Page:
Home > End of life care, Health care > As life ends, preparing for death will challenge you

As life ends, preparing for death will challenge you

Americans provide billions of dollars’ worth of unpaid caregiving each year, tending to spouses or parents or other loved ones who are dying or seriously ill or just old. Bravo to Philadelphia Inquirer writer Stacey Burling for providing a detailed account of the challenges she faced during the final months of her husband’s life last year.

“Taking care of the dying at home is harder, uglier work than many people can manage, especially with the amount of help that our health-care system provides,” she concludes. This, from a medical reporter, who enjoyed full access to good doctors and hospitals and a pre-hospice program and, ultimately, to hospice care.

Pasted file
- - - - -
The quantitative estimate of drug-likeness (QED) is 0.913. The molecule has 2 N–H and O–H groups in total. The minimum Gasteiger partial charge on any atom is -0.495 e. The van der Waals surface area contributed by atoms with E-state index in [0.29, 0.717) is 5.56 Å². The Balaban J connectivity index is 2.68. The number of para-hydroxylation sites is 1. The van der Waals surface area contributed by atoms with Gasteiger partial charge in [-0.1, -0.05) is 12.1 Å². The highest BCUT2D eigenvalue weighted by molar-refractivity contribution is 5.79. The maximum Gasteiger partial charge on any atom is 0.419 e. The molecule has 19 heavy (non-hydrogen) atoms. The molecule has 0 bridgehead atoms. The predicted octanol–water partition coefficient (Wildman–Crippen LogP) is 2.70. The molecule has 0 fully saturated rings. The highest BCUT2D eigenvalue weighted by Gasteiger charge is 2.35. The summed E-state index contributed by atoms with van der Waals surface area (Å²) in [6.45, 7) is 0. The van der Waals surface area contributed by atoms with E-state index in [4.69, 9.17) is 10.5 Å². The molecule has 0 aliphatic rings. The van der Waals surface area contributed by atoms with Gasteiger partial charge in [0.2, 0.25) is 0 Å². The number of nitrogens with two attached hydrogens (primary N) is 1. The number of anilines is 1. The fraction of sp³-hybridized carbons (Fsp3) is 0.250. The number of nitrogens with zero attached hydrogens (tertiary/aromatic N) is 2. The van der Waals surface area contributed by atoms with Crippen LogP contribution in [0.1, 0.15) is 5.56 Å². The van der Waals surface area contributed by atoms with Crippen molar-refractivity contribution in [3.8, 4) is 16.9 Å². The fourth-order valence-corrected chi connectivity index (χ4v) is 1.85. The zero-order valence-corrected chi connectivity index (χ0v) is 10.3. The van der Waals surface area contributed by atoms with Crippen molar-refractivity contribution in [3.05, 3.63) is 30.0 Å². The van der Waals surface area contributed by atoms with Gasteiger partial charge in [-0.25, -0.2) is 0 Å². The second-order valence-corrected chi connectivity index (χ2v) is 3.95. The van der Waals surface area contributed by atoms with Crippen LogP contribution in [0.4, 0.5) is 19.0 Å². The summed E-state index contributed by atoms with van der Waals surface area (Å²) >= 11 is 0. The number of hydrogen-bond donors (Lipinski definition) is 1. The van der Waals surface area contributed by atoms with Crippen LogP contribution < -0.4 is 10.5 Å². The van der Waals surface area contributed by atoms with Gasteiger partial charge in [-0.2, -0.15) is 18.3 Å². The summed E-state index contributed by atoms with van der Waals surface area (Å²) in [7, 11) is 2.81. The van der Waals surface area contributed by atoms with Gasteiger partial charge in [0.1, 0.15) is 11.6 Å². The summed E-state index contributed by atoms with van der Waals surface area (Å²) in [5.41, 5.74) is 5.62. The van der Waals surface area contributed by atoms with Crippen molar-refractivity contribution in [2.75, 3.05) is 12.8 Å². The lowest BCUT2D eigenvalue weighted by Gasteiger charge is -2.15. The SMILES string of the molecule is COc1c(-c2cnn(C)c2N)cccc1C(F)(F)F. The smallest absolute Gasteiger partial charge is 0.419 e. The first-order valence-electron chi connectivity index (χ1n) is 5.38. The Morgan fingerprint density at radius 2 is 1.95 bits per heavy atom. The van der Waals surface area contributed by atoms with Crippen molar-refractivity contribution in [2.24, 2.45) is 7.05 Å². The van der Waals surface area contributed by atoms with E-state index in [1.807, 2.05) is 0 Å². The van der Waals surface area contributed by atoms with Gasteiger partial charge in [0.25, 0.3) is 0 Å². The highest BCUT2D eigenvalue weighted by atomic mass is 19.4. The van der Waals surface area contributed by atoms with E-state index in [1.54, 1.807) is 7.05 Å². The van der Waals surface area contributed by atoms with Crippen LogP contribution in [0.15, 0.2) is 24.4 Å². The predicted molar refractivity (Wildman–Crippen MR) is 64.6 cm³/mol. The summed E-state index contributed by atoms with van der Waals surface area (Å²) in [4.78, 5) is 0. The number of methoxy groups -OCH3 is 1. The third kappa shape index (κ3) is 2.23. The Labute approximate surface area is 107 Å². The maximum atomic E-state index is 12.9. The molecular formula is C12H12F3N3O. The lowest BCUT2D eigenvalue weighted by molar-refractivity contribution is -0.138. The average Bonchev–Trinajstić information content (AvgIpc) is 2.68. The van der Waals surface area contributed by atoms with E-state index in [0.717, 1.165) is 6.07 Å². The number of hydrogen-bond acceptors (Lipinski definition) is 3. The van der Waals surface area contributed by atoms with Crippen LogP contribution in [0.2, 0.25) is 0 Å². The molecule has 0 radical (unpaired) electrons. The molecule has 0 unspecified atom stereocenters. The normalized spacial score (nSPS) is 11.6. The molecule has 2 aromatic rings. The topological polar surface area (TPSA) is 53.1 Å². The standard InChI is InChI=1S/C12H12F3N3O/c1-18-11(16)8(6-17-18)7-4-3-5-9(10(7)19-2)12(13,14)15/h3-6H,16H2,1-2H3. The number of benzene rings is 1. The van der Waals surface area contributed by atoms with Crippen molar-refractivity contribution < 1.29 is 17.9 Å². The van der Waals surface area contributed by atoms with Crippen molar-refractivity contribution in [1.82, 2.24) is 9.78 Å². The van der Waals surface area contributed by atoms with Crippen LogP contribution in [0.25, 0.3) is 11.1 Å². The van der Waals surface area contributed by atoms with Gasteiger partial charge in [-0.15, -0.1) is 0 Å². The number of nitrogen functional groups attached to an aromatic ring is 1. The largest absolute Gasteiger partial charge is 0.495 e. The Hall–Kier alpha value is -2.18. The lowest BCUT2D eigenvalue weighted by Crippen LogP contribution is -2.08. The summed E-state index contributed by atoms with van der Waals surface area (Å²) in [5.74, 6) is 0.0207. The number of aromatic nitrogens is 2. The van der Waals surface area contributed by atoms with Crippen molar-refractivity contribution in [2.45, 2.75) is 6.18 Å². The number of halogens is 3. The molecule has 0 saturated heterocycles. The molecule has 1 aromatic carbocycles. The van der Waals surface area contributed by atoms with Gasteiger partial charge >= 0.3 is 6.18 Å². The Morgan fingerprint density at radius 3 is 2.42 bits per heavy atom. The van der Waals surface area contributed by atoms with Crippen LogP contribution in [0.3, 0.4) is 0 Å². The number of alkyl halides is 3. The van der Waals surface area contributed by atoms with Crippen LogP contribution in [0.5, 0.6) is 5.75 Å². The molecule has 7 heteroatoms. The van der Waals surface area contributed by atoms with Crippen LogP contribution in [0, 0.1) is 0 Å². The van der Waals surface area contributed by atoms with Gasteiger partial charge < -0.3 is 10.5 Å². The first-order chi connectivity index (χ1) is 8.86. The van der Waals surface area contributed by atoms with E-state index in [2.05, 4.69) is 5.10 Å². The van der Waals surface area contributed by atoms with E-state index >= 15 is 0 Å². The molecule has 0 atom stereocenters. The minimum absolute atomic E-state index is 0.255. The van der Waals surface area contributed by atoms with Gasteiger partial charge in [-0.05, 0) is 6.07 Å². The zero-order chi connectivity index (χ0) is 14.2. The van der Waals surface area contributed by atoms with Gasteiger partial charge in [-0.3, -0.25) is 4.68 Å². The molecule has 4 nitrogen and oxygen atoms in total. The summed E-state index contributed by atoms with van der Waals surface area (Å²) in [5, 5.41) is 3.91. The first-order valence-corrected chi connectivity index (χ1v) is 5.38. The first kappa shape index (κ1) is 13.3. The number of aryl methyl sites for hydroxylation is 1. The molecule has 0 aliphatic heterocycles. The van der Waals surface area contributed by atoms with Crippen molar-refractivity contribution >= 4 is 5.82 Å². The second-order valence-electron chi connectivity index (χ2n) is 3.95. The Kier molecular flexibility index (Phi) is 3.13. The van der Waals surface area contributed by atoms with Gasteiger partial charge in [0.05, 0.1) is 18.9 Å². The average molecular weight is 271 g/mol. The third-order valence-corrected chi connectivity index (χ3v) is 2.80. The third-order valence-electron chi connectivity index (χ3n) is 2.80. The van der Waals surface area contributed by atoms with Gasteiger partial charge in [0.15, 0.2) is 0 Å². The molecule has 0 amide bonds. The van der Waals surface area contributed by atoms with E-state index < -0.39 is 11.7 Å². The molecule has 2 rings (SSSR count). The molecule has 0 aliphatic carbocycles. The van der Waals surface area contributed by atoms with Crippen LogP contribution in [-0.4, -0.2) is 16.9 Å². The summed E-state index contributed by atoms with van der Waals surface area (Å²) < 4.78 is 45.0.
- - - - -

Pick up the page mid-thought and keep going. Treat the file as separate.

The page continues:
I discovered I was unprepared for what had been completely predictable – his death. I knew it would be an emotional ordeal, but the mechanics of it took me by surprise. Even after years of medical reporting, I didn’t understand how people with cancer die or how physically and emotionally demanding it is to take care of them at the end. So I, like millions before me, would learn the hard way during the worst month of my life. We put a lot of effort into helping people live with cancer, but not enough into revealing what it will be like to die of it.

Burling concludes, “I came to wish that I had asked more questions, more insistently, and that the doctors and nurses who worked so hard to keep my husband alive had talked openly – before there was a crisis – about what my role as a caregiver would be like when their work was done.”

Bill Sez: This article provides a timely reminder to hospice advocates (like me) that, even with hospice services, family caregivers are often asked to shoulder a huge caregiving burden. Read the whole piece. And consider, too — should Medicare really be cutting payments to all hospice providers because some of them (for-profit agencies) may be gaming the system?

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